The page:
Thursday, February 10, 2011


We arrived at CHOA-Scottish Rite at 6 am. We didn't have any paperwork to fill out so we just sat around for a bit. Not too long, though. We were called back into our pre-op room. They told us the ear tubes would go in first, then the palate surgery. They said she would be knocked out before she even got her IV put in. The nurses asked the usual questions about allergies and the last time she ate. The surgeons stopped by to answer our questions. The surgery wont effect her molars in any way. The surgeon said we could solid foods, as it may be easier for her but definitely continue haberman feeding on an "all liquid" diet. Contradictory, right? Anyway, since our formula is so thick we've been squirting regular AR into her mouth. She has taken the nipple in and sucked, so that's amazing. We also let her drink some pear juice to keep her hydrated. We're going to water down our fortified formula so she can drink it. She is actually doing really well with pain management. The first day she had 2 doses of morphine and mostly slept- while I held her. The second day she was able to have a few squirts of pedialyte so they gave her tylenol with codeine. She had that twice I believe. This morning part of her packing fell out so we gave her another dose, and I think we gave her another one this afternoon but after that she's gone about 8-9 hours without it. She's sleeping most of the time. Still prefers to be held but getting better. I'm still exhausted so I apologize if this gets out of order and weird.

When they brought her back to us they had dimmed the lights, she was wrapped up in a ton of blankets, and pretty delirious. There wasn't a lot of blood, thank goodness, and very little swelling. That made it much easier for me to deal with the situation. She did want mommy to hold her, and only mommy, and all the time. Price you pay for having a baby. She had her no-no arm restraints on, which they called "welcome bands"- hahahaha. We eventually got moved down on the first floor into our recovery room. It was actually quite nice, the fold out couch wasn't terribly uncomfortable. As I said before, we were able to squirt some pedialyte into her mouth and that allowed us to give her tylenol with codeine (there has to be food in the stomach for the tylenol). She was a little cranky, but mostly sleepy. She kept her hands out of her mouth for the most part when her no-nos were not on her. She did not like sleeping in the crib, it was very tricky to get her to sleep in there so for the most part she slept with me/on me on the fold out couch. We are so grateful for how things have turned out. She also didn't have any night terrors from the anesthesia. There wasn't a lot of screaming in pain and agony. We were able to actually get some sleep- even though it was often interrupted and non-consecutive. Everyone was impressed with her, from the nurses to the surgeon. He also said her palate was wider than most but that meant we had to keep a keener eye out for apnea- which she did not develop. The nose trumpet was a pain but she was doing so well they were able to remove it before she went to sleep that evening. The surgeries were very, very quick. After they took her to surgery we walked to the cafeteria to get breakfast and when we walked back into the room the phone rang. The ENT was calling to tell us everything went fine- she had more fluid in her right ear than left, and we need to follow up in 4-6 weeks. I dont like that I have to wait 4-6 weeks to see if her hearing is ok. Someone suggested 2 weeks and I like that better. 45 minutes later the surgeon walked in to tell us about her wide palate but the success of the surgery. Another 45 minutes later she was brought into us. So if you count the time as from 6 am when we checked in and 10 am when she got back in our room it was 4 hours. If you count surgery plus recovery it was 2 hours. If you count surgery alone, only an hour.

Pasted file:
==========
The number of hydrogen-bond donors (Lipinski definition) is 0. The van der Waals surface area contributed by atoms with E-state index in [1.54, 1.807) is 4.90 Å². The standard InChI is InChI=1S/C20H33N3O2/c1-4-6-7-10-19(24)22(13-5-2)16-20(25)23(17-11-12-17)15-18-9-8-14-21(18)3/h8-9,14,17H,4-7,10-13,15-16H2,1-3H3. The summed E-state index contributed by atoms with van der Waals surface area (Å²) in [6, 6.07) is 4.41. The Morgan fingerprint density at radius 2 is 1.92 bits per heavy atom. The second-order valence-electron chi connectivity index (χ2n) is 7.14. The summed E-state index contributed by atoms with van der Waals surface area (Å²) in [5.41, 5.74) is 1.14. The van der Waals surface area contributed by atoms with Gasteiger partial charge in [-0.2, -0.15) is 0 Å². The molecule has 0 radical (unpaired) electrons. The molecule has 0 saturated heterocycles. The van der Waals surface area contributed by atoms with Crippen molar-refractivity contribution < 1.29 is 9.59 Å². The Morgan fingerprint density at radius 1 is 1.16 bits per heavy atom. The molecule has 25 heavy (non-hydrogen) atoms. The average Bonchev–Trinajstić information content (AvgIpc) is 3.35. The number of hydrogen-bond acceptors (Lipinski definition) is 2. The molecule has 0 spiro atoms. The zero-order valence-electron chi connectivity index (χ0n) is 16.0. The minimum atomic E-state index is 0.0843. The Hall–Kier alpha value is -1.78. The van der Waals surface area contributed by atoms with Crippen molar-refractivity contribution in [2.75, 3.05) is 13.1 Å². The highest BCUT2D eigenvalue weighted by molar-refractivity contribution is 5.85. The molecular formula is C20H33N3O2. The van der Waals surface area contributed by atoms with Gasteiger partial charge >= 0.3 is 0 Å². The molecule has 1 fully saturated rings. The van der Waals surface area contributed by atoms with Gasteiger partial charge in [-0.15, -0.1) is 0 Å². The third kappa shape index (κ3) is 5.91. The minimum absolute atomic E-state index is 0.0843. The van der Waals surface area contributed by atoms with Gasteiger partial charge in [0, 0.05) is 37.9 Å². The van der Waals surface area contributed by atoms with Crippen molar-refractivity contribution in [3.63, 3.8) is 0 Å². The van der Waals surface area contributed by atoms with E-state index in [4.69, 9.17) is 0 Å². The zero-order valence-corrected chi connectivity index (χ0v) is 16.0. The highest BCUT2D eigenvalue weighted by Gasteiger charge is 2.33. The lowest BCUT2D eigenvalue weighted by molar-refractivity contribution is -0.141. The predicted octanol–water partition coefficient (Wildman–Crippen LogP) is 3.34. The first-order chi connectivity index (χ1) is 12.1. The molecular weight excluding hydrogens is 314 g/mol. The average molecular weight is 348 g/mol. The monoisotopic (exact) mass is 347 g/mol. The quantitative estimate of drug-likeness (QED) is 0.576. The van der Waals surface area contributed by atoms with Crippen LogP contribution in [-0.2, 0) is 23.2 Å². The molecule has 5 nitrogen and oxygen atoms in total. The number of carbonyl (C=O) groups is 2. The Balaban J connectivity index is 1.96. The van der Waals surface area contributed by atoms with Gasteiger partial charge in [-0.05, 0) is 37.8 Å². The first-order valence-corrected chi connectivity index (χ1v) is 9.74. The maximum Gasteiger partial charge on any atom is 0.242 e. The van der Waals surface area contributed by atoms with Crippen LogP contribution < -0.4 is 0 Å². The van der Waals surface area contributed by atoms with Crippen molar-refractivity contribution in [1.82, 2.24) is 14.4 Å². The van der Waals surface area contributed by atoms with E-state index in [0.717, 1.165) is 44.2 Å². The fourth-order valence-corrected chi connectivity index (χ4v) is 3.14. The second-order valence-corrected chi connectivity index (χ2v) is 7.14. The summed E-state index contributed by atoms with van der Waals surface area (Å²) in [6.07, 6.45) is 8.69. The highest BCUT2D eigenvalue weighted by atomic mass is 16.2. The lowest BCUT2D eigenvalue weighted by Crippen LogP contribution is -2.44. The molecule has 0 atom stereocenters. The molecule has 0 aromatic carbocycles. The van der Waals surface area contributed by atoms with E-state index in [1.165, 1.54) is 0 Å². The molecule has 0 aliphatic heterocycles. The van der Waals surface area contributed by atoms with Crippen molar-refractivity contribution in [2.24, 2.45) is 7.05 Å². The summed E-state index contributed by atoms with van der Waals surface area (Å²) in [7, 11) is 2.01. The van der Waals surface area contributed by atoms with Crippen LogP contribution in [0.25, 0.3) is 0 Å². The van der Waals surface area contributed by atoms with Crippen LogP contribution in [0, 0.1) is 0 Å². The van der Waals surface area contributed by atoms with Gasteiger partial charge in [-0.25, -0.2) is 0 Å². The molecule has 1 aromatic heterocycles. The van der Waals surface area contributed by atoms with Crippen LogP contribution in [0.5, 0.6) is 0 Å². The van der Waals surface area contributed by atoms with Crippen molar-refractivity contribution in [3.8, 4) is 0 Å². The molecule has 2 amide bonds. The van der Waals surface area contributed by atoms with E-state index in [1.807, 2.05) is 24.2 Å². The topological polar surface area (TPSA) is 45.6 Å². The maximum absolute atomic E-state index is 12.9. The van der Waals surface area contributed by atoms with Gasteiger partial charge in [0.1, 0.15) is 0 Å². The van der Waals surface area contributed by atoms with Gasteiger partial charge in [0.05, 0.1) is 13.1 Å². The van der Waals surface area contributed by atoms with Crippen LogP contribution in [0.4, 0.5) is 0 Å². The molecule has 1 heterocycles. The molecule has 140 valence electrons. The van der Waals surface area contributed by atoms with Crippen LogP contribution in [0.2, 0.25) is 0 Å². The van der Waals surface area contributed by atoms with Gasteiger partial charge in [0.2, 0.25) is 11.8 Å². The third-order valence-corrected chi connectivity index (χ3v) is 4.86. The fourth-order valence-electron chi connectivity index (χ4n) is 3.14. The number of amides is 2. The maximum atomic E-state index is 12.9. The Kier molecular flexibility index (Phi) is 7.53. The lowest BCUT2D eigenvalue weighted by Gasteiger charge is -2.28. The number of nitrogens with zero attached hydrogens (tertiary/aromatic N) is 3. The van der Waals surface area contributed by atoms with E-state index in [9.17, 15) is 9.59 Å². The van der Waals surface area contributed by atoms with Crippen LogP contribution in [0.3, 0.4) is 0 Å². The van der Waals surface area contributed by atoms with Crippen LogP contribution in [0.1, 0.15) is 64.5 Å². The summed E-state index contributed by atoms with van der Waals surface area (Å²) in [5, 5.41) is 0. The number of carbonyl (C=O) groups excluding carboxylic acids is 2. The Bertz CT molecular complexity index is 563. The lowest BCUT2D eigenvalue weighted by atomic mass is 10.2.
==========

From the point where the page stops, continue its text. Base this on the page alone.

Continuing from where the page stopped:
By the way, the metal crib looks more like a steel cage. It says less of "a baby sleeps here" and more of either "I can protect you from sharks while diving in the ocean" or "grudge match Saturday night on PPV!" Further, the sheets on the beds gave her a bad facial rash. It's a children's hospital- how do they not have dye-free/detergent free extra soft bedding?!?!

Anyway, she has to be on nasal spray for the next month (twice a day), she had ear drops twice a day for the first 3 days there. She has to be on nystatin for 3 days, three or four times a day. I hate nystatin. It gives her diarrhea and makes her face itchy. She only has to be on it for 3 days though so we'll be done by Monday.

Her feeding really picked up the evening of the second day, she ate a number of ounces so they felt ok to let us go home the next morning. The next morning part of her packing fell out and scared me to death. It was a giant red booger/slug looking thing. I was terrified her stitching or sutures had popped and part of her mouth had fallen out. It really upset her as well, and seemed to cause her pain. We knew the packing would fall out, we were told so by the physician's assistant. We just thought it would be later, and for some reason I had assumed not painful. Plus it looked like her palate had come back. The packing and stuff was so low in her mouth that I had thought that was the palate. Of course logically I know the roof of your mouth doesn't begin at your gum line; it's up much further. All the same I was scared. In either case the nurses looked her over, said it was fine and let her go.

So in summation while in my head I had pictured a screaming restless infant in huge amounts of pain, I got a sleepy infant with pain being managed who was even able to eat a bit. I hope this makes sense to someone who is about to go through the same thing.

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